Contracts for new medical facilities in GCC to reach USD 9.53 billion by end of 2014

GCC countries to triple healthcare expenditure by 2018

Contracts for new medical facilities in GCC to reach USD 9.53 billion by end of 2014

DUBAI– Contracts for new medical facilities across the GCC are expected to reach USD 9.53 billion by the end of 2014 – a 25 percent increase on 2013.

Dubai plans to attract 500,000 patients for treatment by 2020 as part of its drive to become a centre for medical excellence in the region and bring a new stream of visitor revenue, according to the Dubai Health Authority (DHA).To cater for these patients, the DHA said,18 private and four public hospitals will be built over the next few years.

The UAE has doubled its healthcare budget since 2007 and currently ranks among the top 20 destinations for medical tourism. The country spends 3.3 percent of its GDP on healthcare,the third highest in the GCC. According to Alpen Capital Investment Banking, the UAE’s medical tourism sector drew revenue of USD 1.69 billion in 2013.

Visa rules in the UAE were changed to help encourage medical tourism, simplifying the process for patients to access the country. Dubai Tourism and Marketing believes this market could be worth as much as USD 30 million a year.

“The UAE spends an estimated USD 2 billion a year to send patients abroad for treatment,” said Andy White, Group Event Director of The Big 5, the Middle East’s largest building and construction exhibition. “Gulf countries are spending heavily to ensure they can provide the best treatment inside their country and, in the case of the UAE, encourage medical tourists.”

“Rising populations and changing demographics are creating a need for more specialised facilities, and in turn driving demand for more buildings. This is providing yet another opportunity for the region’s construction sector, and firms are getting the chance to work on some of the most exciting healthcare projects,” White added.

Saudi Arabia is among the GCC countries forecasted to triple healthcare expenditure across the region, according to Frost & Sullivan. The Kingdom is spending more than USD 23 billion improving its hospitals and medical facilities. One of the most high-profile projects is the USD 1.7 billion King Abdullah Medical City in Makkah that will have 1,500 beds in total, 500 of which are allotted for specialist referrals.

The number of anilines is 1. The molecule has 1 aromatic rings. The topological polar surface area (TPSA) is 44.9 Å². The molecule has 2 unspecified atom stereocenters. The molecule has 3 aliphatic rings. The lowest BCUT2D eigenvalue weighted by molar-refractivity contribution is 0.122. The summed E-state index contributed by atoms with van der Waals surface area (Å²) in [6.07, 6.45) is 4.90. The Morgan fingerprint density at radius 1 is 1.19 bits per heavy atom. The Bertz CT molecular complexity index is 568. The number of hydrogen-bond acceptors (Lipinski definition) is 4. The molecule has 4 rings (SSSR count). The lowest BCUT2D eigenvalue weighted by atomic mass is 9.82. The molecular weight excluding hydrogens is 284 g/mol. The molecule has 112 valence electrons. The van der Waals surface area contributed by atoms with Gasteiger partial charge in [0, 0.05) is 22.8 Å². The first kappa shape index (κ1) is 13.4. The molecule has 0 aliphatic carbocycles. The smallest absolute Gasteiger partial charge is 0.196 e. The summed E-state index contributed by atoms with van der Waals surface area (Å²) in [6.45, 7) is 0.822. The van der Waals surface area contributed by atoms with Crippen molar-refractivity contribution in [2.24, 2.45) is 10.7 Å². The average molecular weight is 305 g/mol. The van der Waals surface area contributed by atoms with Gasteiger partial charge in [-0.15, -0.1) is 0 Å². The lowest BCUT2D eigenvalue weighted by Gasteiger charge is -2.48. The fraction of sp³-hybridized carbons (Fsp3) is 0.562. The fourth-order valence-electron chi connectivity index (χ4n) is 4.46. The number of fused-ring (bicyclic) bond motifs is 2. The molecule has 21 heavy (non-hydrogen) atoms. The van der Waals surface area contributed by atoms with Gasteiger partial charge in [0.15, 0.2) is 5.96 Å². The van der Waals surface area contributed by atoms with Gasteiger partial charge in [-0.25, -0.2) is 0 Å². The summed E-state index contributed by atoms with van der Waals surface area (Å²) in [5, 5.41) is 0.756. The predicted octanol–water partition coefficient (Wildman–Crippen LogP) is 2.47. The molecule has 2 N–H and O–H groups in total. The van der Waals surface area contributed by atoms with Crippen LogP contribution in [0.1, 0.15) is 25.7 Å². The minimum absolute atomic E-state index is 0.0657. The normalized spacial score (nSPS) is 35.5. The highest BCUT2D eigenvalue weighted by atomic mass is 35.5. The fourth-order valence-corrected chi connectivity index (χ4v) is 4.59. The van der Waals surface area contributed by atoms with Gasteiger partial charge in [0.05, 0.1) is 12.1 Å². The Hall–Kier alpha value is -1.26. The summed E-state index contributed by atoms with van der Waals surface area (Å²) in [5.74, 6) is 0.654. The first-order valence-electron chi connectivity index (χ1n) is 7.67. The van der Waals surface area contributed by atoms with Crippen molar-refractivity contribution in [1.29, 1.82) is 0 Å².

In Kuwait, the Ministry of Health has awarded local company Sayed Hamid Behbehani & Sons the construction contract for the Farwaniya Hospital expansion. The USD 938 million project involves the construction of three buildings making up a new hospital, including an ER facility. Kuwait is also investing in new facilities, including the USD 1.26 billion New Jahra hospital project, currently under tender for construction.

Thousands of construction professionals involved in the development of healthcare facilities will converge in Dubai at The Big 5 building and construction exhibition.

Participants will have access to information and products vital to the successful delivery of these medical projects, including insights from key experts in the industry presenting at conferences and workshops.

‘Effective cost control in construction projects’ will be presented by Reem Murad, Cost Control Manager at Arabtec, whose projects include Al Ain Hospital and Al Ahalia Hospital.

Brett Patrick, Technical Manager, Ramboll Façades, who has worked on high profile healthcare developments such as Cleveland Clinic Abu Dhabi and King Saud Medical City in Riyadh, will deliver a workshop on high-performance façades from design through delivery.

The Big 5 runs from 17 – 20 November at the Dubai World Trade Centre and is open from 11:00am to 7:00pm daily.

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